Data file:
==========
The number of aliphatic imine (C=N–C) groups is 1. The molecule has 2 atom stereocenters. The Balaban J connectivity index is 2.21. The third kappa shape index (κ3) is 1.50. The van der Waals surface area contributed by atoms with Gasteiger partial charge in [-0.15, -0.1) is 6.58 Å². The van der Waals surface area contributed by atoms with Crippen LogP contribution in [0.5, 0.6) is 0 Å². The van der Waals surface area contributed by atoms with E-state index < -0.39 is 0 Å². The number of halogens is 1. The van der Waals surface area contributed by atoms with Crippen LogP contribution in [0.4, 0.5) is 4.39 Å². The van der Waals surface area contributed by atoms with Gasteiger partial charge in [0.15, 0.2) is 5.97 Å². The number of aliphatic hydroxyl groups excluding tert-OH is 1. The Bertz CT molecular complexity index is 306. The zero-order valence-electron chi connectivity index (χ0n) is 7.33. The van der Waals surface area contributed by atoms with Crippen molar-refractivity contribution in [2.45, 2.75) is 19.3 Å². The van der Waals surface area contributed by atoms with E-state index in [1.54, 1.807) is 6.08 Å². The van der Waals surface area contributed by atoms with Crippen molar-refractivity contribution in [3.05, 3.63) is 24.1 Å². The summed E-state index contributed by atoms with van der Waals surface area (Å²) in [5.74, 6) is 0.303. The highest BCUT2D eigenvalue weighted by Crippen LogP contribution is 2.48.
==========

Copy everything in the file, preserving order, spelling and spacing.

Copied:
The number of aliphatic imine (C=N–C) groups is 1. The molecule has 2 atom stereocenters. The Balaban J connectivity index is 2.21. The third kappa shape index (κ3) is 1.50. The van der Waals surface area contributed by atoms with Gasteiger partial charge in [-0.15, -0.1) is 6.58 Å². The van der Waals surface area contributed by atoms with Crippen LogP contribution in [0.5, 0.6) is 0 Å². The van der Waals surface area contributed by atoms with E-state index < -0.39 is 0 Å². The number of halogens is 1. The van der Waals surface area contributed by atoms with Crippen LogP contribution in [0.4, 0.5) is 4.39 Å². The van der Waals surface area contributed by atoms with Gasteiger partial charge in [0.15, 0.2) is 5.97 Å². The number of aliphatic hydroxyl groups excluding tert-OH is 1. The Bertz CT molecular complexity index is 306. The zero-order valence-electron chi connectivity index (χ0n) is 7.33. The van der Waals surface area contributed by atoms with Crippen molar-refractivity contribution in [2.45, 2.75) is 19.3 Å². The van der Waals surface area contributed by atoms with E-state index in [1.54, 1.807) is 6.08 Å². The van der Waals surface area contributed by atoms with Crippen molar-refractivity contribution in [3.05, 3.63) is 24.1 Å². The summed E-state index contributed by atoms with van der Waals surface area (Å²) in [5.74, 6) is 0.303. The highest BCUT2D eigenvalue weighted by Crippen LogP contribution is 2.48.